Put that Nobel Peace Prize on hold for a while, kids, because as I predicted from the moment this began, the diplomatic talks to bring peace to the Korean peninsula and an end to the North Korean nuclear weapons program are going up in flames.
North Korea is rapidly moving the goal posts for next month’s summit between leader Kim Jong Un and President Trump, saying the United States must stop insisting it “unilaterally” abandon its nuclear program and stop talking about a Libya-style solution to the standoff…
If the Trump administration approaches the summit “with sincerity” for improved relations, “it will receive a deserved response from us,” Kim Gye Gwan, now vice foreign minister, said in a statement carried by the North’s official Korean Central News Agency on Wednesday.
“However, if the U.S. is trying to drive us into a corner to force our unilateral nuclear abandonment, we will no longer be interested in such dialogue and cannot but reconsider our proceeding to the DPRK-U.S. summit,” he said, using the abbreviation for North Korea’s official name. He also questioned the sequencing of denuclearization first, compensation second.
That Libya-style solution they’re referring to comes directly from John Bolton:
Trump and his top aides, including Secretary of State Mike Pompeo and national security adviser John Bolton, have repeatedly said that the United States wants the “complete verifiable irreversible denuclearization of North Korea” — a high standard that Pyongyang has previously balked at.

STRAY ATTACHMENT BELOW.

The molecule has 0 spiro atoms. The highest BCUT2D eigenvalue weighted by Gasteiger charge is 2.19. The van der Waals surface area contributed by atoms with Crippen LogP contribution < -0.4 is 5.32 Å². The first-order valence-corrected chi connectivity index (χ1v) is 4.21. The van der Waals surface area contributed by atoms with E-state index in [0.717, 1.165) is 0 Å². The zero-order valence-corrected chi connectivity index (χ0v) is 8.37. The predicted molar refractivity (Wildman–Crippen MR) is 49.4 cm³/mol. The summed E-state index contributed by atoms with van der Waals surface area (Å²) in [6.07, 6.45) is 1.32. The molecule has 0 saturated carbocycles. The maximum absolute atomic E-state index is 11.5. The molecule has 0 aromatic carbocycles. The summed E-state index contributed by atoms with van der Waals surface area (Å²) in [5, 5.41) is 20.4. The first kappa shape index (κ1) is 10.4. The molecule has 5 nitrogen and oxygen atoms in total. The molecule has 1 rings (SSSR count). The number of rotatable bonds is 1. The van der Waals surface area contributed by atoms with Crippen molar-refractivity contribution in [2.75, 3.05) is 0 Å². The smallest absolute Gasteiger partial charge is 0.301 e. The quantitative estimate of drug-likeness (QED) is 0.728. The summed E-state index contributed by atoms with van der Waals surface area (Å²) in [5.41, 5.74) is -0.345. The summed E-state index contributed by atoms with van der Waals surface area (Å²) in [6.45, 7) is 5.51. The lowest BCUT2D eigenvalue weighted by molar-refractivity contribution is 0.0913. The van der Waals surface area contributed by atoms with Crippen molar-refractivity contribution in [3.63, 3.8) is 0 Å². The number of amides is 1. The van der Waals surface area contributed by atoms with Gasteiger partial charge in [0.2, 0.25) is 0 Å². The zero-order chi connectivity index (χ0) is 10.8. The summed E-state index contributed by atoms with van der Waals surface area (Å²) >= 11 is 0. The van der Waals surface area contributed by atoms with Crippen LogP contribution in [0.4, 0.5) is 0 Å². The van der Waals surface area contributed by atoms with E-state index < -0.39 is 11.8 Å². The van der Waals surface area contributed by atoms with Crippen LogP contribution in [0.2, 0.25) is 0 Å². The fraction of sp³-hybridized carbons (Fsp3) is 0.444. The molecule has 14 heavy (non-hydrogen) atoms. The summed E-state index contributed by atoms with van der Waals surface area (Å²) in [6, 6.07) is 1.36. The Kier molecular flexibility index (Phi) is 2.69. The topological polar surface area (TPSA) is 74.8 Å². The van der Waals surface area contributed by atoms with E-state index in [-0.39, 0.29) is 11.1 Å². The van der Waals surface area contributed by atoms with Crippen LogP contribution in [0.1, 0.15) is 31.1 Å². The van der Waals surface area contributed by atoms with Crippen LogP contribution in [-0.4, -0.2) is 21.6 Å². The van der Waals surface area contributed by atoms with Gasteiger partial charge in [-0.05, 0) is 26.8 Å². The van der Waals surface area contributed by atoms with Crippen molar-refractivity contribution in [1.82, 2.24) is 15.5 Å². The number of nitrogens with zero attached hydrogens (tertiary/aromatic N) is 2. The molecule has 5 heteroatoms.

Bolton, known for his sharply hawkish views, has said that North Korea must commit to a disarmament similar to “Libya 2004.” He was undersecretary of state for arms control in 2004, when Libyan leader Moammar Gaddafi agreed to give up its nuclear program in return for sanctions relief.g model for North Korea. Seven years after surrendering his nuclear program, Gaddafi was overthrown, then brutally killed by opponents of his regime…
“This is not an expression of intention to address the issue through dialogue. It is essentially a manifestation of awfully sinister move[s] to impose on our dignified state the destiny of Libya or Iraq, which had been collapsed due to the yielding of their countries to big powers,” Kim Gye Gwan said.
And therein lies the problem. Think about this from Kim Jong-Un’s perspective. The model that Bolton, Pompeo and Trump have offered them for these negotiations is a model that resulted in Gaddafi being deposed from office, with the help of American cruise missiles, and then murdered. Why would he think that was a good model? Why would he want to do that? We could have offered an entirely different path, of course. We could have offered the path of Iran, where an agreement was signed to eliminate their nuclear weapons program in exchange for lifting the sanctions and thus helping their economy and their entire country.
Of course, we could have offered that and now no longer can because Trump reneged on that agreement and violated it. So again, from Kim’s perspective, why would he trust us in any negotiations? I wouldn’t. Would you? We can’t trust him either, of course, and that’s why this was never going to work from the get go. Both countries are run by clueless juveniles who bluster and posture but are utterly incapable of being rational and thoughtful. Two hopelessly irrational people — make that three, counting Bolton — cannot reach a reasoned, intelligent diplomatic solution to this or any other problem.
And this is why I did nothing but point and laugh at anyone who thought this was going to succeed. And because I know the history here, starting with Kim’s grandfather, and saw the familiar pattern being followed. Those who ignore history are forced to relive it, the old saying goes; those who don’t are still forced to watch other people do the same things over and over again and expect a different result.